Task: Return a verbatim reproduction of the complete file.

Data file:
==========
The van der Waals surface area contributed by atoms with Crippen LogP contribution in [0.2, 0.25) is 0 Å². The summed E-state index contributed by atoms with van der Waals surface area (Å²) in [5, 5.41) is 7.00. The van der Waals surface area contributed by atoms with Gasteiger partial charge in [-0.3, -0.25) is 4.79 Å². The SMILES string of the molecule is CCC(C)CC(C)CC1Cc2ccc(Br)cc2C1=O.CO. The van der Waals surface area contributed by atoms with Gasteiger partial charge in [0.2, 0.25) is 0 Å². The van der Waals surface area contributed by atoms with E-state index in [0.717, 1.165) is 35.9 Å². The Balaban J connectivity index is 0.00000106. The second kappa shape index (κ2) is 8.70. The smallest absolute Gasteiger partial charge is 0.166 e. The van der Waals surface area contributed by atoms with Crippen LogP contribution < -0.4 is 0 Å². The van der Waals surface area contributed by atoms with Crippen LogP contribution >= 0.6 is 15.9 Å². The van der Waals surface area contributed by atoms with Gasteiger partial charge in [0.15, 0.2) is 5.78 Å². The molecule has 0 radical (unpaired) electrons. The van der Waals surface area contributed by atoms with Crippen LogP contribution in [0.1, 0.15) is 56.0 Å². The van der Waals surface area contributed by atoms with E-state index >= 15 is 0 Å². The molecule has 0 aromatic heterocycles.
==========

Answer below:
The van der Waals surface area contributed by atoms with Crippen LogP contribution in [0.2, 0.25) is 0 Å². The summed E-state index contributed by atoms with van der Waals surface area (Å²) in [5, 5.41) is 7.00. The van der Waals surface area contributed by atoms with Gasteiger partial charge in [-0.3, -0.25) is 4.79 Å². The SMILES string of the molecule is CCC(C)CC(C)CC1Cc2ccc(Br)cc2C1=O.CO. The van der Waals surface area contributed by atoms with Gasteiger partial charge in [0.2, 0.25) is 0 Å². The van der Waals surface area contributed by atoms with E-state index in [0.717, 1.165) is 35.9 Å². The Balaban J connectivity index is 0.00000106. The second kappa shape index (κ2) is 8.70. The smallest absolute Gasteiger partial charge is 0.166 e. The van der Waals surface area contributed by atoms with Crippen LogP contribution < -0.4 is 0 Å². The van der Waals surface area contributed by atoms with Crippen LogP contribution >= 0.6 is 15.9 Å². The van der Waals surface area contributed by atoms with Gasteiger partial charge in [0.15, 0.2) is 5.78 Å². The molecule has 0 radical (unpaired) electrons. The van der Waals surface area contributed by atoms with Crippen LogP contribution in [0.1, 0.15) is 56.0 Å². The van der Waals surface area contributed by atoms with E-state index >= 15 is 0 Å². The molecule has 0 aromatic heterocycles.